Regardless of the video camera you opt for, nailing your white balance is an absolutely essential prerequisite before you start rolling. Now, unless you’re shooting in raw, odds are you’ll end up with a poor white balance baked directly into your footage. So, if your videos seem a bit too much on the cool or warm side, don’t be surprised if you find it extremely frustrating and even impossible to get the proper white balance later in post.
While there are different methods to properly adjust the setting manually (such as using a simple white balance card), one easier solution may already be found on the smartphone in your pocket. Filmmaker Armando Ferreira explains how you can get the perfect white balance using a simple application on your iPhone.
First and foremost, this method will only work with an iPhone (or any device running iOS) since the workflow relies on a particular app called LightSpectrum Pro exclusively developed for iOS that will set you back just $1.99.
Furthermore, using the application itself is extremely simple and straightforward. At launch, your camera will turn on and a number will appear in the center of your screen, surrounded by a changing color dial. The number displayed is the color temperature of what the camera is pointed at (in degrees Kelvin) whereas the color dials correspond to the displayed temperature.
Apparently, this value is what you input into your camera when you set your white balance. Having this exact measurement allows you to dial in the optimal white balance right away, making the process as prompt and accurate as possible. In addition, you have the option to use either the front or back camera of your iOS device depending on the occasion.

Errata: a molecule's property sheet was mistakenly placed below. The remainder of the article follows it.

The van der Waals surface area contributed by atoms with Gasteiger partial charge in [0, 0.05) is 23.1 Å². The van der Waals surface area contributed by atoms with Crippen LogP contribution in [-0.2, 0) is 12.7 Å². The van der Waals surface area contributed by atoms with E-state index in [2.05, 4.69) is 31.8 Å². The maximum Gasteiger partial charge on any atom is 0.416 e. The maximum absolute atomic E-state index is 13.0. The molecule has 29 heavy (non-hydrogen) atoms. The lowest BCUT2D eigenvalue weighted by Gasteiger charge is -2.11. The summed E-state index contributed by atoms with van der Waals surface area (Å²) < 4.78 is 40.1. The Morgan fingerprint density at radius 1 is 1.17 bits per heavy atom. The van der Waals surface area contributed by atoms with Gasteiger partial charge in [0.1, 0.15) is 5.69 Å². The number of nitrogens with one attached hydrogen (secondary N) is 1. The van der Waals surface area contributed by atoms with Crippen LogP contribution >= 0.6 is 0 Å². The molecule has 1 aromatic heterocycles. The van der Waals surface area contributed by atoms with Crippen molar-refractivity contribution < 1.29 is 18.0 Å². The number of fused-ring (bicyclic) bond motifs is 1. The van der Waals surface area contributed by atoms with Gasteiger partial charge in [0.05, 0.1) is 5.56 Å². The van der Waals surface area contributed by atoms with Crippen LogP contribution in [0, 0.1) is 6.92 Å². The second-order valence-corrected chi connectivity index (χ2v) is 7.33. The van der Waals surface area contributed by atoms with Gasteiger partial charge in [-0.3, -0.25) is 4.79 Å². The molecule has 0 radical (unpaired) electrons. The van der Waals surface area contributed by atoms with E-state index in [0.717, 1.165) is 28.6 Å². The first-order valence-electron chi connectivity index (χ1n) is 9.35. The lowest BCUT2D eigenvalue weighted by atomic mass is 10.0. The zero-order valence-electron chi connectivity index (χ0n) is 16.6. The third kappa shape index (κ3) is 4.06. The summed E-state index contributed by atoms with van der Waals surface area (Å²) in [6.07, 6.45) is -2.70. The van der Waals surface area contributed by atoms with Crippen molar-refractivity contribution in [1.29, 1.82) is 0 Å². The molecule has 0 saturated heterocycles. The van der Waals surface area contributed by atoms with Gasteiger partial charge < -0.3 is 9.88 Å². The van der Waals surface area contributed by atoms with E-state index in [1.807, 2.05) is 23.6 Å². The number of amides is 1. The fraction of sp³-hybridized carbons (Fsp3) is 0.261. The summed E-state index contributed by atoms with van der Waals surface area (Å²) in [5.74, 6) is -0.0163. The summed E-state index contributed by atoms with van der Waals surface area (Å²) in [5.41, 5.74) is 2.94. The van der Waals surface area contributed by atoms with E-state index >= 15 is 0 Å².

For those curious on how accurate the color temperature reading might be, Ferreira compared the value of the app to the Canon C200’s auto white balance settings. It turns out that the app is indeed pretty accurate, even in some of the most challenging mixed lighting conditions.
Of course, it might be slightly off every now and then but you’re still presented with a value that guarantees better-than-auto white balance settings on most occasions. Just make sure that you are pointing your iPhone directly at the scene you are about to shoot rather than the light source itself and you’ll be all set.
[source: Armando Ferreira]
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